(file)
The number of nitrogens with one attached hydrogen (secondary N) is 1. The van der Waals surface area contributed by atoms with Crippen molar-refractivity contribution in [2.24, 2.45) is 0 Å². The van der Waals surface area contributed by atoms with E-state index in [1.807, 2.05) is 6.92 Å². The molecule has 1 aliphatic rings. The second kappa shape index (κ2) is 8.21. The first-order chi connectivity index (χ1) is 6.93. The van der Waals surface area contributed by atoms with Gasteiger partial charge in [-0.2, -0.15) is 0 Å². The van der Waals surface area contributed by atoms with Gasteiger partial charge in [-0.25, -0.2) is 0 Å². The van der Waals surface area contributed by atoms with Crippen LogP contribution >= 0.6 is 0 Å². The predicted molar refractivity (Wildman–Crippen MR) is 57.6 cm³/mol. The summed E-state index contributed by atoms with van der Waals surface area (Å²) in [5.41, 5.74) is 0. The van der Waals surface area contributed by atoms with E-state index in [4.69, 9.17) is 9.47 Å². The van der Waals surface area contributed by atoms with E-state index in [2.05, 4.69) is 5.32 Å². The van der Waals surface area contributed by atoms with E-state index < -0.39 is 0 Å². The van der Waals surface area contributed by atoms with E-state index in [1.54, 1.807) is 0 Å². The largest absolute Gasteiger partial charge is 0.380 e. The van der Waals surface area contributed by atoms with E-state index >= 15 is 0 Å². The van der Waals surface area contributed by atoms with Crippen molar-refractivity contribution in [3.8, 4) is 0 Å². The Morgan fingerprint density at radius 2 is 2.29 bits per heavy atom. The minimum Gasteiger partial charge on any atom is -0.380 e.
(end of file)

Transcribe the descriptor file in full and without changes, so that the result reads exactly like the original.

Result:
The number of nitrogens with one attached hydrogen (secondary N) is 1. The van der Waals surface area contributed by atoms with Crippen molar-refractivity contribution in [2.24, 2.45) is 0 Å². The van der Waals surface area contributed by atoms with E-state index in [1.807, 2.05) is 6.92 Å². The molecule has 1 aliphatic rings. The second kappa shape index (κ2) is 8.21. The first-order chi connectivity index (χ1) is 6.93. The van der Waals surface area contributed by atoms with Gasteiger partial charge in [-0.2, -0.15) is 0 Å². The van der Waals surface area contributed by atoms with Gasteiger partial charge in [-0.25, -0.2) is 0 Å². The van der Waals surface area contributed by atoms with Crippen LogP contribution >= 0.6 is 0 Å². The predicted molar refractivity (Wildman–Crippen MR) is 57.6 cm³/mol. The summed E-state index contributed by atoms with van der Waals surface area (Å²) in [5.41, 5.74) is 0. The van der Waals surface area contributed by atoms with E-state index in [4.69, 9.17) is 9.47 Å². The van der Waals surface area contributed by atoms with E-state index in [2.05, 4.69) is 5.32 Å². The van der Waals surface area contributed by atoms with E-state index < -0.39 is 0 Å². The van der Waals surface area contributed by atoms with E-state index in [1.54, 1.807) is 0 Å². The largest absolute Gasteiger partial charge is 0.380 e. The van der Waals surface area contributed by atoms with E-state index >= 15 is 0 Å². The van der Waals surface area contributed by atoms with Crippen molar-refractivity contribution in [3.8, 4) is 0 Å². The Morgan fingerprint density at radius 2 is 2.29 bits per heavy atom. The minimum Gasteiger partial charge on any atom is -0.380 e.